One “sticking point” here, he said, is the future of the Sununu Youth Services Center, the former YDC in Manchester. Built with a capacity for 144 beds, it now has a population of about 20 youngsters, some held for detention and others for incarceration. And with an annual budget of $10.8 million, McCarthy said, that amounts to a staggering annual cost of $540,000 per youngster.
With such a small caseload, New Hampshire could take the opportunity to target intensive, individualized services for those youngsters instead, McCarthy said.
Tewksbury agreed having such a small number of youngsters at the Sununu center is an advantage. “It is a small group, and it makes it easier to get your arms around them, both figuratively and literally,” she said.
It also affords an opportunity to work backward, to see “what parts of the system might have made a difference in keeping that child on track,” she said, such as access to mental health or substance abuse services.
With the passage of Senate Bill 14, which Gov. Chris Sununu signed into law on June 3, the state plans to expand behavioral health services for children, including mobile response and stabilization care for children in crisis. The bill also requires the state to establish a care management system for youngsters with behavioral health challenges; set up a family support clearinghouse; and require assessments and screenings for kids in court-ordered placements.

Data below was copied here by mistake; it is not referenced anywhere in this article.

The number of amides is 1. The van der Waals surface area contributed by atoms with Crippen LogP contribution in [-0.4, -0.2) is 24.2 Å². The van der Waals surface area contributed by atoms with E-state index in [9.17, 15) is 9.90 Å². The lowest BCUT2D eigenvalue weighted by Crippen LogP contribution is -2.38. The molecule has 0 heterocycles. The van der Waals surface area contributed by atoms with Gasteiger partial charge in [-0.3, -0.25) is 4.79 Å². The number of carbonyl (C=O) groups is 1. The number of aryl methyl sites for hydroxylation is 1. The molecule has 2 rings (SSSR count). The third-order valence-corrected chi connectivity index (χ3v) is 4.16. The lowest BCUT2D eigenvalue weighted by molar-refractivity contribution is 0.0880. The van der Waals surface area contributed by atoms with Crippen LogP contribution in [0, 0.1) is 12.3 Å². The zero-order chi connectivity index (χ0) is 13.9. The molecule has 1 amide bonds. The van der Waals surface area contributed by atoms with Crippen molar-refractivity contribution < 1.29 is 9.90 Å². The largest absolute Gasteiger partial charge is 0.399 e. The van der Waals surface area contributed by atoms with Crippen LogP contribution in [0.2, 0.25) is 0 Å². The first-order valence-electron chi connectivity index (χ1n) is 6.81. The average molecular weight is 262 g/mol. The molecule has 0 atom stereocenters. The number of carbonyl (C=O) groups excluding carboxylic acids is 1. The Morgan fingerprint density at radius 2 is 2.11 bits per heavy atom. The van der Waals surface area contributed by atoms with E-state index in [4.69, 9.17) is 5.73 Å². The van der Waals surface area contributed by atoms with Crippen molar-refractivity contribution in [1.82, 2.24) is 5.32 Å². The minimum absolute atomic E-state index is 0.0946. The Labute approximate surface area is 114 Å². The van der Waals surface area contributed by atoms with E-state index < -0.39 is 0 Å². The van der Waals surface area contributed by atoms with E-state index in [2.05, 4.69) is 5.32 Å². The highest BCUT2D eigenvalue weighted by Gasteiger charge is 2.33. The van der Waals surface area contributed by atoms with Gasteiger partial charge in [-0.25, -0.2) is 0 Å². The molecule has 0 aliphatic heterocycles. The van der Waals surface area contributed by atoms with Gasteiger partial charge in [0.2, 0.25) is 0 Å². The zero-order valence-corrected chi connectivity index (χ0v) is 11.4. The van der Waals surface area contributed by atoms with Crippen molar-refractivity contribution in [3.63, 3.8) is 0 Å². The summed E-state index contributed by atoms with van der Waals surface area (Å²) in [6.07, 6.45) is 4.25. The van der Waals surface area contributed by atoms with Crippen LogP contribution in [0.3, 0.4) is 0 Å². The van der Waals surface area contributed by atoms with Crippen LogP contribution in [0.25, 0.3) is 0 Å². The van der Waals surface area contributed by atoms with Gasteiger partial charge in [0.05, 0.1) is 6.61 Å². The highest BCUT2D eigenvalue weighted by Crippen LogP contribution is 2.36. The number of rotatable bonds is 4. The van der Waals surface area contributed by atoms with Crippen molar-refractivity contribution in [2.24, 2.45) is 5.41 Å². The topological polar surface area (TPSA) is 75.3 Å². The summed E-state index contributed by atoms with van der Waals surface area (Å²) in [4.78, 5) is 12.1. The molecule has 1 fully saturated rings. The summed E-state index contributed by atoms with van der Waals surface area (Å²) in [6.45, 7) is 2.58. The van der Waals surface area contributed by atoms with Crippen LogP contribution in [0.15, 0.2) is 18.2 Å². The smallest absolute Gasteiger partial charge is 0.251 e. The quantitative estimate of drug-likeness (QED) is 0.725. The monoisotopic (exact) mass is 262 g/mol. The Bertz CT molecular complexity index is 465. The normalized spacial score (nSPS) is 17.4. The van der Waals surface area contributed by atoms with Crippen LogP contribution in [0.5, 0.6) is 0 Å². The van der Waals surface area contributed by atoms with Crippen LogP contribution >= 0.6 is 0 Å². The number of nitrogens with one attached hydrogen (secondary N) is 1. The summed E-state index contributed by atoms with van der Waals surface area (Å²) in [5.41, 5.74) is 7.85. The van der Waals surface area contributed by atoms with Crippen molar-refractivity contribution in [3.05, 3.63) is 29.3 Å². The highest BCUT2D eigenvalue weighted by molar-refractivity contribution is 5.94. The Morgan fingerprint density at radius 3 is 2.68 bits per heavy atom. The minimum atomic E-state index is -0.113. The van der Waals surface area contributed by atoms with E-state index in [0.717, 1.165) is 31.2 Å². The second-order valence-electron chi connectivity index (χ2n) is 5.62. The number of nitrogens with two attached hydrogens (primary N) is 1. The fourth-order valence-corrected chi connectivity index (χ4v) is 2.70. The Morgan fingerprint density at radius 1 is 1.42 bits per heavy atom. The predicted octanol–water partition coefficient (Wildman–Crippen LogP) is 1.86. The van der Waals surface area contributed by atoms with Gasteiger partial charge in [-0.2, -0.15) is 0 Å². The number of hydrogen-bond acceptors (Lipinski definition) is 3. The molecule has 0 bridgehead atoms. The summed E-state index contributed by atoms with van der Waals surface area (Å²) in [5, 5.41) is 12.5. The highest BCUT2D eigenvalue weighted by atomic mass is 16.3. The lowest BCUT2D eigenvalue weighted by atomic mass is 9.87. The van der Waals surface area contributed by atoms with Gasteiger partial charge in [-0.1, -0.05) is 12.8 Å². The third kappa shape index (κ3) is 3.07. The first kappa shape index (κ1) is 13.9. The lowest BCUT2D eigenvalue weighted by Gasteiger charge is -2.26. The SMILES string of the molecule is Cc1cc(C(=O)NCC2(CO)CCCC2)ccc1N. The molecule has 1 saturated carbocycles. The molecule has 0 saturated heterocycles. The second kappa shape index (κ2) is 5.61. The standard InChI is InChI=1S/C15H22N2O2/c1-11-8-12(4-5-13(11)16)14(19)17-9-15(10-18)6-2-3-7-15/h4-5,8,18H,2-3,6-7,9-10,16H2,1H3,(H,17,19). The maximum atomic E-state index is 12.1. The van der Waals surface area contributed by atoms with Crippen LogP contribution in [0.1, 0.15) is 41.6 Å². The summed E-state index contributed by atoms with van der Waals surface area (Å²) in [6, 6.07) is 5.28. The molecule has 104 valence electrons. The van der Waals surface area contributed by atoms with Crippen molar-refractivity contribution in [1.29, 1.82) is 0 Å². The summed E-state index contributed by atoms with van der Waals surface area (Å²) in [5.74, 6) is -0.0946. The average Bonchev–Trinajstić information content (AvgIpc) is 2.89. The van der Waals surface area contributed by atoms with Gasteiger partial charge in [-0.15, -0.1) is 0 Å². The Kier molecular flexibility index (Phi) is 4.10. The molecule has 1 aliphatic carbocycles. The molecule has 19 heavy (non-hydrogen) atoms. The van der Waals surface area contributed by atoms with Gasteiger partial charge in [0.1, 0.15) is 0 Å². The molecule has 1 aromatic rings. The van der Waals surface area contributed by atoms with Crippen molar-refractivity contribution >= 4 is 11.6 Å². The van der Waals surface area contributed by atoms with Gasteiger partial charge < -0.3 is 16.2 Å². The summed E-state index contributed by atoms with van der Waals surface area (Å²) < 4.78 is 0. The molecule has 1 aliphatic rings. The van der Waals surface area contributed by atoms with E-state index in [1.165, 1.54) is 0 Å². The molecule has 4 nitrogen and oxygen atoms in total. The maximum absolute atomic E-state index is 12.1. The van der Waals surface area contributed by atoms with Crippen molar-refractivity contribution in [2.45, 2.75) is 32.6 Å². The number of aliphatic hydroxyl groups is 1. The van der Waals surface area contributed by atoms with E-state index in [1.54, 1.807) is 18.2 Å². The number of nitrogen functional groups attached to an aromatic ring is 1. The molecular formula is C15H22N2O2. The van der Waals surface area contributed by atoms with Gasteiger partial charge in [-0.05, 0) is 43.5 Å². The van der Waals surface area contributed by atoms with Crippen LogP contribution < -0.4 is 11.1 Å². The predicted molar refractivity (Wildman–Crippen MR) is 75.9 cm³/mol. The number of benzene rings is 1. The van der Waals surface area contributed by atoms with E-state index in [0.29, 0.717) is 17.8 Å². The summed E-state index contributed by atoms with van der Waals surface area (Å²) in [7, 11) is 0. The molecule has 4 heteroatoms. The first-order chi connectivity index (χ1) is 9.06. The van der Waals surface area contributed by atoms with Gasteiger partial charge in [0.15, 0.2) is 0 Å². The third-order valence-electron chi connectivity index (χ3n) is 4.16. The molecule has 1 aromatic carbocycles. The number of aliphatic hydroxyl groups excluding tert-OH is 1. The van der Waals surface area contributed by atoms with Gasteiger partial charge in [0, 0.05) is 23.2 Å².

The goal, O’Neill said, is to reduce reliance on institutions and shift those resources to a community-based system of care for all children.
Karen Cusano, assistant executive director of NFI North, which runs Davenport School, urged officials to find a way to support such programs into the future. In a state with a two-year budget cycle, she said, “We need to solidify this for the long term so the next time the Legislature changes, we’re not reversing back to what it was before.”
And McCarthy urged officials here not to squander any dollars saved by reducing the population at the Sununu center. “Don’t let them go into roads,” he said. “The kids need that money. They need it for earlier interventions.”
At the end of the two-hour meeting, one Davenport student asked a poignant question: “How can we trust you guys when we’ve been failed so many times by the system?”
O’Neill’s reply: “Come and sit with us at the table.”
Her job as child advocate is to look out for all the kids of New Hampshire, she told the teens. “But we would be more effective if we had your eyes as well.”